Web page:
Category Theory and Functional Programming

  • 7.5hp, Hybrid course (shared between MSc and PhD level), Autumn 2014
  • Examiner: Patrik Jansson
  • Lecturer: Cezar Ionescu

Course Description

Almost thirty years ago, Richard Bird and Lambert Meertens developed a framework for calculating functional programs from specifications, by means of equational reasoning. The specifications were usually themselves functional programs, which were obviously correct, but ridiculously inefficient. They were then transformed, step by step, by the application of a number of identities, into efficient and elegant code, the stuff of many a "functional pearl" (the name of a regular column published in JFP, the flagship journal of the functional programming community).

There were two problems. The first, that the identities had been developed for the datatype of lists (Bird 1986) and although it seemed clear that they could be translated to other types, for instance trees (Bird 1988), it was not at all clear whether there was a theory underlying the translation that could guide it (and perhaps explain when it would work and when not). The second problem was that there were many identities, and it was not obvious how to organize them so they could be remembered and used in a reasonable way.

The solution to both problems turned out to be the same: category theory provided both the framework for organizing the numerous identities on lists and the instruments for their principled translation to other datatypes (Spivey 1989, Malcolm 1990, Meijer et. al. 1991). This was the start of many developments which led to the introduction of elements such as the typeclasses Functor or Monad in Haskell, and for which there is no end in sight.

The aim of this course is to give an overview of these developments, from the beginning to the latest (not last!) word on the subject, spoken by Hinze, Wu and Gibbons (Hinze 2014). Thus, this will be a course with a clear focus on those parts of category theory which are most relevant to program calculation, and with a large number of applications. Category theory is dauntingly general, and its other applications to computer science are numerous and fascinating. We will resolutely resist this fascination, except for the occasional historical remark and literature reference.

We shall begin with one or two lectures on program calculation in the functional setting. This will serve as a reminder to those students who have seen this before, but can also function as an accelerated introduction to the basic functional programming we need later (for example, for Maths students who haven't taken functional programming courses).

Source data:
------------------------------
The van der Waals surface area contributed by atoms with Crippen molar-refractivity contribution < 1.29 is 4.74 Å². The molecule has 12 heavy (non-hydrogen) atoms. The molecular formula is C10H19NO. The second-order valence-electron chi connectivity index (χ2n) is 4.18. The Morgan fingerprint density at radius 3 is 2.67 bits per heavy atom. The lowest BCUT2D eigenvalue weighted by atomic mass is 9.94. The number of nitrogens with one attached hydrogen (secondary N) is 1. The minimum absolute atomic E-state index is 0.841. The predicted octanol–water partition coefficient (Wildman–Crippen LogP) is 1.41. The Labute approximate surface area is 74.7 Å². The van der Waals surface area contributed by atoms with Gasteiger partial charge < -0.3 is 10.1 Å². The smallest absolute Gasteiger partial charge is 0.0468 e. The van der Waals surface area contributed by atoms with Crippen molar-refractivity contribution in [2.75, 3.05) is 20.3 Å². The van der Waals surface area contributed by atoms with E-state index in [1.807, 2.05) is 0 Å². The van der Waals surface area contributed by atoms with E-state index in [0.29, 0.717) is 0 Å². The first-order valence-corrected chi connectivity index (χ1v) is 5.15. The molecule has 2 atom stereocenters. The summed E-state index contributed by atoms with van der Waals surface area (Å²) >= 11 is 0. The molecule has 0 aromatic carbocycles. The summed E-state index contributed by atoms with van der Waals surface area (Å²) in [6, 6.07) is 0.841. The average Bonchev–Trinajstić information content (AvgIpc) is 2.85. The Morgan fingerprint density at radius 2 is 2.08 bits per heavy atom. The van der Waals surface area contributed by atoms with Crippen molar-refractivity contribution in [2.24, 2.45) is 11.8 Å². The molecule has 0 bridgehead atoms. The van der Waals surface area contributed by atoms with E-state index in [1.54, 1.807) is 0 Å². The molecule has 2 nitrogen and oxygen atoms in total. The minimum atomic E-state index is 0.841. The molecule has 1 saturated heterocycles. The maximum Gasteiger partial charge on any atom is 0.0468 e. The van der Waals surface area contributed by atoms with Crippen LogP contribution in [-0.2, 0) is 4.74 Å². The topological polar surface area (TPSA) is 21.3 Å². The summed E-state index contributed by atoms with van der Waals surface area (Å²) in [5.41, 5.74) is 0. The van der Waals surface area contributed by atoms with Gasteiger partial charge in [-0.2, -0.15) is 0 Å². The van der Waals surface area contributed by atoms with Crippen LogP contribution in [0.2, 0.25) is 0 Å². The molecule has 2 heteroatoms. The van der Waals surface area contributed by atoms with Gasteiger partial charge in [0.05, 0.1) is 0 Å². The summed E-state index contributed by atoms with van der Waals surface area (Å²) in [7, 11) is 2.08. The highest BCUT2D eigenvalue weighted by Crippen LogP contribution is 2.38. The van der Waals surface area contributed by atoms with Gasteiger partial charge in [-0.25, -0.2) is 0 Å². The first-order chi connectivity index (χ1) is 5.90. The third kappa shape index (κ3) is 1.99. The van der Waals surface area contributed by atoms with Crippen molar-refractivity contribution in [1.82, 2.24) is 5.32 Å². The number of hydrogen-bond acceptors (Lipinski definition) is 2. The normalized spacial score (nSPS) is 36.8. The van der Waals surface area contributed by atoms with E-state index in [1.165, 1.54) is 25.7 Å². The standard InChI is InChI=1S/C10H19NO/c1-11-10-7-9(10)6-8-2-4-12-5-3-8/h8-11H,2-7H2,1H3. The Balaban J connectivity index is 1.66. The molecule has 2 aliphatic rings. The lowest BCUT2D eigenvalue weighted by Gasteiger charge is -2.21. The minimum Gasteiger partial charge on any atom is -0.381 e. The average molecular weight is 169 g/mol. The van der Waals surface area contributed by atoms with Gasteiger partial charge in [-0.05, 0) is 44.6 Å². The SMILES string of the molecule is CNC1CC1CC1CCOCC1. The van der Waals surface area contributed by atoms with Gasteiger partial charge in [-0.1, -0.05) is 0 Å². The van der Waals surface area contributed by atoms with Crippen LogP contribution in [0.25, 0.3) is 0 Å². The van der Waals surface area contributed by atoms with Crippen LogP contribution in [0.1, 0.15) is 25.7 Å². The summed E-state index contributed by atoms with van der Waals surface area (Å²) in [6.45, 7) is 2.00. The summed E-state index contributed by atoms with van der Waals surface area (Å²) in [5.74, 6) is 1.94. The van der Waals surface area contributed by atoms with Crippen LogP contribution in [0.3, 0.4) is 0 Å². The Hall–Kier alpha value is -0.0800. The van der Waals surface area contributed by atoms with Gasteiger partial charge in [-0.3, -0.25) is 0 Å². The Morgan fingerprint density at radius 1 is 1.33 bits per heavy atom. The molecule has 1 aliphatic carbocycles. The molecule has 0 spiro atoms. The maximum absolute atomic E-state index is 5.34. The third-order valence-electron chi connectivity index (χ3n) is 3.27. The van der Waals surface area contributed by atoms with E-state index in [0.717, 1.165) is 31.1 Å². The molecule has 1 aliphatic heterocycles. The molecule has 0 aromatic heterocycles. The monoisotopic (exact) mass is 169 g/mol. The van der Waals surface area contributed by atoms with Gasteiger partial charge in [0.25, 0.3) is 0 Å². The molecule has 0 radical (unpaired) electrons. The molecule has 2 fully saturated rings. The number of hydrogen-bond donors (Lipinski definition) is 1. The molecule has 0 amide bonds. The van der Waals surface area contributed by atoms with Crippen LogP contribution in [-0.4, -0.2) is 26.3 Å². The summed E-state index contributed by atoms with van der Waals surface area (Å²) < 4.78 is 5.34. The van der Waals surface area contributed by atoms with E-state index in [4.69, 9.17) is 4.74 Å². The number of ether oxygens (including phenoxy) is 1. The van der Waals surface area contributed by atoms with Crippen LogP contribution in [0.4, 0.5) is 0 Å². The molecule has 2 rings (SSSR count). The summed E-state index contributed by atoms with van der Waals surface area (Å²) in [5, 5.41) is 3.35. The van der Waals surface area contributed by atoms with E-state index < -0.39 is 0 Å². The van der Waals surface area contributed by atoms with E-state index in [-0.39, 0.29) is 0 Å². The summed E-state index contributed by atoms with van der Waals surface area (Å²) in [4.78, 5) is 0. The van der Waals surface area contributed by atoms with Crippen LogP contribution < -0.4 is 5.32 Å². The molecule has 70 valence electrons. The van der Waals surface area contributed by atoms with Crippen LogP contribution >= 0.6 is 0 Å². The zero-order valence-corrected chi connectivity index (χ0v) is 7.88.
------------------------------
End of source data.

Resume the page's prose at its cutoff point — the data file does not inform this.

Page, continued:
The rest of the lectures will cover the standard topics (categories, functors, natural transformations, initial and final algebras, adjoint functors, monads). We'll use the first three chapters of Bird 1997, Meertens 1995, and, in the first part, Graham Hutton's MGS lectures (Hutton 2004) and the original papers, which will be made available.

The ideal prerequisite is familiarity with functional programming and an appreciation of calculational reasoning. The latter is probably more important than the former.


The aim of this course is to introduce category theory as a framework for calculating functional programs, from the very beginning to the latest developments on the subject.

Learning objectives

The goal of this course it to understand the latest developments in the use of category theory in program calculation, as expressed in Hinze 2013 and the not yet published Hinze 2014.

To achive this, students will have to be familiar with:

  • categorical description of recursive datatypes, including nested datatypes and indexed datatypes
  • categorical formulation of recursive schemes, including (but not limited to) catamorphism, anamorphisms, hylomorphisms, paramorphisms, and apomorphisms.
  • the relationship, similarities and differences between Haskell constructs and the corresponding categorical ones (e.g., between the typeclass Monad and the categorical monad).


The course is examined through

  • a sequence of hand-ins (solutions to exercises to be further specified during the course).
  • active participation in most of the weekly seminars


  1. Calculating functional programs.
  2. Categories. Definition, examples.
  3. Functors.
  4. Natural transformations.
  5. Initial algebras and final co-algebras.
  6. Applications.
  7. Adjoint functors and monads.
  8. Adjoint folds.
  9. Conjugate hylomorphisms.


Bird 1986, Introduction to the Theory of Lists

Bird 1988, Lectures on Constructive Functional Programming

Spivey 1989, A Categorical Theory of Lists

Malcolm 1990, Algebraic Data Types and Program Transformation

Meijer, Fokkinga, Patterson 1991, Functional programming with bananas, lenses, envelopes and barbed wire

Meertens 1995, Category Theory for Program Construction by Calculation

Bird and de Moor 1997, The Algebra of Programming, Princeton. (not online)

Hutton 2002, Introduction to Category Theory

Hinze 2013, Adjoint folds and unfolds - An Extended Study

Hinze, Wu, Gibbons 2014, Conjugate Hylomorphisms‚ or: The Mother of All Structured Recursion Schemes